Can AI be used to improve U.S. coal plant profitability?

Can AI be used to improve U.S. coal plant profitability?
Vapor curls off a cooling tower at the Willow Island Power Station near Belmont, West Virginia.

Can artificial intelligence be employed to boost coal power usage? One chemical engineer at West Virginia University is tapping into artificial intelligence to improve the profitability and flexibility of coal-fired power plants.


Debangsu Bhattacharyya has received a $2.5-million grant from the U.S. Department of Energy to develop an online tool that uses AI to monitor boiler systems at coal-fired and natural gas power plants.

Debangsu Bhattacharyya, GE Plastics Material Engineering Professor of chemical and biomedical engineering at WVU.
Debangsu Bhattacharyya

Bhattacharyya is a GE Plastics Material Engineering Professor of chemical and biomedical engineering at the university in Morgantown, West Virginia.

Due to frequent and rapid loading, power plants are subjected to excessive creep and fatigue damages, Bhattacharyya explains. This often leads to the failure of critical boiler components, which causes power plants to operate inefficiently.


Inside most power plants, coal or natural gas is combusted to produce high-pressure steam that is then forced into a turbine to generate electricity.

The boiler incorporates a furnace to burn fuel and generate heat, which is transferred to water to make steam.

“The boiler is at the heart of the power plant,” Bhattacharyya says.

“During startup, the boiler is gradually heated up, increasing the steam temperature and pressure to their nominal values.”


With power plant boilers, there’s a lot of starting up and shutting down, he says.

Depending on the length of the idle time before the startup is initiated, startups can be categorized as hot, warm, or cold. Cold startups can cause significantly more damage when compared to hot or warm startups. During the shutdown, the boiler is gradually cooled, and the steam pressure is decreased.

Many power plant boilers start up and shut down several hundreds of times a year, and this is where AI can play a role in predicting the behaviors of the boilers by “learning” the inner workings of the system, Bhattacharyya said.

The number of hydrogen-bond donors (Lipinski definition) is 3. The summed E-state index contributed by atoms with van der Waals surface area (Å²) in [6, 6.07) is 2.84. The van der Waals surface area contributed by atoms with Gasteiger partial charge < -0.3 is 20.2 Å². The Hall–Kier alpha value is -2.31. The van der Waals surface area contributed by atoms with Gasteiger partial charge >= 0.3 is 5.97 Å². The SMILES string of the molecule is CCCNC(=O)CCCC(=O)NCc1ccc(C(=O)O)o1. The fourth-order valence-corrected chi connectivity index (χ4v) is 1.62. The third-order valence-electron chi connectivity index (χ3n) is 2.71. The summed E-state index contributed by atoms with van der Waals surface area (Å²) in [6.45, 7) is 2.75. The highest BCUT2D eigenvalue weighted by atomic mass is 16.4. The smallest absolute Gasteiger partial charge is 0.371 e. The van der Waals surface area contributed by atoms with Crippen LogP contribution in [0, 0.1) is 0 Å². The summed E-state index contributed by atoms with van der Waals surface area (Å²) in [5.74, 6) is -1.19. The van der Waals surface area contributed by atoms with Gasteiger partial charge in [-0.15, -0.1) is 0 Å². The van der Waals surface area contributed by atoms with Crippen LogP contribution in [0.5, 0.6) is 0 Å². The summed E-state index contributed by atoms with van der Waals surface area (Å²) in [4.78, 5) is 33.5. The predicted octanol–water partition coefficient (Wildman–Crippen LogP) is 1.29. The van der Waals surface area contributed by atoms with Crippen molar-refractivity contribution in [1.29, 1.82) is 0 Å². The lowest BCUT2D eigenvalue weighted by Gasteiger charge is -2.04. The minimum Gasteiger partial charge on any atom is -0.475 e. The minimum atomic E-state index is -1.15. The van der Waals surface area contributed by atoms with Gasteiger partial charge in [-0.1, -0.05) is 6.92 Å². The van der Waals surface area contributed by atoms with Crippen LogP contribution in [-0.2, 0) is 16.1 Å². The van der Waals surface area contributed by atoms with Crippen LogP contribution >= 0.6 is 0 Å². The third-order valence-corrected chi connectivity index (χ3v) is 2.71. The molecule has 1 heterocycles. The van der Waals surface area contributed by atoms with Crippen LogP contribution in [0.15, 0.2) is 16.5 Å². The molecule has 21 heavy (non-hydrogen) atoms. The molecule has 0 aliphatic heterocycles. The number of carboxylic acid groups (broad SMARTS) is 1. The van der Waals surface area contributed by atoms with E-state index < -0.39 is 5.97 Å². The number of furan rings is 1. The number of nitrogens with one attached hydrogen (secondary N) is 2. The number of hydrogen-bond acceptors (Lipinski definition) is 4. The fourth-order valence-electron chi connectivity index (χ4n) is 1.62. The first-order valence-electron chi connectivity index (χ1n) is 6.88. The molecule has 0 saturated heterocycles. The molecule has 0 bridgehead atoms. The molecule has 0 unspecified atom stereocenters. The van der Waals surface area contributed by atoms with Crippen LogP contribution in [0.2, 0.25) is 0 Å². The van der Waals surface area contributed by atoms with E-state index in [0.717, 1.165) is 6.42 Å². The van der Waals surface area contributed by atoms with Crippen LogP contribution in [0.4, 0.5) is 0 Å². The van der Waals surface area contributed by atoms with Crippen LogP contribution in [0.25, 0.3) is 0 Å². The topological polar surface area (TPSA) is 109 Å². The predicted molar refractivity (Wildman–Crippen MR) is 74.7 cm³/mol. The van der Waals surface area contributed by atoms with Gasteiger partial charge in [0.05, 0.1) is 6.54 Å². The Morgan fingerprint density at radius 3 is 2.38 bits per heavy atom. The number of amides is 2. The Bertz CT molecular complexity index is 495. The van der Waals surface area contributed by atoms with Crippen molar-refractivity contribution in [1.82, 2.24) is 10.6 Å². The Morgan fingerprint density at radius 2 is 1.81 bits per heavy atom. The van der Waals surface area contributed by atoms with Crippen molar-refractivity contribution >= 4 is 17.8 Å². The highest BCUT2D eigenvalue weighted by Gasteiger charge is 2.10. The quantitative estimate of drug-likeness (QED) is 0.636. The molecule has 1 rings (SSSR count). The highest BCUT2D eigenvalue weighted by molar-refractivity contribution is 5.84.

“AI models will be used to describe the complex phenomena in the boilers that are time-varying,” he said.

“For example, external fouling of boiler tubes by fly ash and slag is an extremely complex phenomenon being affected by various operating conditions such as the gas flow field, coal, and ash particle shape and size distribution and hardware design.”

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A tool to monitor the online health of the boiler can be developed to understand the impacts of load-following, Bhattacharyya said, and can eventually help plants develop advanced process control strategies for improved flexibility, higher profitability and reduced forced outage without compromising safety or reliability.

“As the system learns, it eventually keeps improving the estimation accuracy,” he said.

The project is part of a larger initiative from the Department of Energy's Office of Fossil Energy that allocated $39 million toward a total of 17 research projects aimed at improving the reliability, performance, and flexibility of the nation’s existing coal-fired power fleet.

Bhattacharyya’s model will be tested at Barry Power Plant, a coal- and natural gas-fired electrical-generation facility in Alabama.

“Even though each boiler is different, the framework proposed can be readily adapted to the monitoring of practically any power plant,” he said.

“A key goal of the project is to develop the framework so that it is easy to understand and implement for broader acceptability by and applicability to a large number of power plants.”

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